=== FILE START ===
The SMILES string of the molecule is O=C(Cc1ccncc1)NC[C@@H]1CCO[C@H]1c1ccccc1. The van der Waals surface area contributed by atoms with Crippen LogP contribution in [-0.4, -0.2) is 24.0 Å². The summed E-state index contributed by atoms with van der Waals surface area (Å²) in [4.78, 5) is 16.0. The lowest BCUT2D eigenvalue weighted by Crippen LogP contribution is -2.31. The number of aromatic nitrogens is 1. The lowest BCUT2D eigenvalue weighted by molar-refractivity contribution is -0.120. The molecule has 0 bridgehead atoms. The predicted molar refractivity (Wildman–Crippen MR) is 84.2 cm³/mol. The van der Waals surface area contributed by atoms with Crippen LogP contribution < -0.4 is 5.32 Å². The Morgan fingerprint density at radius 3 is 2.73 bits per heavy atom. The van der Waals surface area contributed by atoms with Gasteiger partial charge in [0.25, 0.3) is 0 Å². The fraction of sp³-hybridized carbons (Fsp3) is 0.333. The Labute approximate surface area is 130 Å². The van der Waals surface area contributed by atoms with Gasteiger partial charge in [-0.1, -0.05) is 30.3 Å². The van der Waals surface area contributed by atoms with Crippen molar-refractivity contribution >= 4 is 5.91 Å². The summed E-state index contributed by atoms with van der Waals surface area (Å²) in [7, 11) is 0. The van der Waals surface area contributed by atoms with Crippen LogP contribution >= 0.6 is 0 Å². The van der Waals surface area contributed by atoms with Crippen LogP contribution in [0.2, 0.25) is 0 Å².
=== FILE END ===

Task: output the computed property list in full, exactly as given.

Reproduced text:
The SMILES string of the molecule is O=C(Cc1ccncc1)NC[C@@H]1CCO[C@H]1c1ccccc1. The van der Waals surface area contributed by atoms with Crippen LogP contribution in [-0.4, -0.2) is 24.0 Å². The summed E-state index contributed by atoms with van der Waals surface area (Å²) in [4.78, 5) is 16.0. The lowest BCUT2D eigenvalue weighted by Crippen LogP contribution is -2.31. The number of aromatic nitrogens is 1. The lowest BCUT2D eigenvalue weighted by molar-refractivity contribution is -0.120. The molecule has 0 bridgehead atoms. The predicted molar refractivity (Wildman–Crippen MR) is 84.2 cm³/mol. The van der Waals surface area contributed by atoms with Crippen LogP contribution < -0.4 is 5.32 Å². The Morgan fingerprint density at radius 3 is 2.73 bits per heavy atom. The van der Waals surface area contributed by atoms with Gasteiger partial charge in [0.25, 0.3) is 0 Å². The fraction of sp³-hybridized carbons (Fsp3) is 0.333. The Labute approximate surface area is 130 Å². The van der Waals surface area contributed by atoms with Gasteiger partial charge in [-0.1, -0.05) is 30.3 Å². The van der Waals surface area contributed by atoms with Crippen molar-refractivity contribution >= 4 is 5.91 Å². The summed E-state index contributed by atoms with van der Waals surface area (Å²) in [7, 11) is 0. The van der Waals surface area contributed by atoms with Crippen LogP contribution >= 0.6 is 0 Å². The van der Waals surface area contributed by atoms with Crippen LogP contribution in [0.2, 0.25) is 0 Å².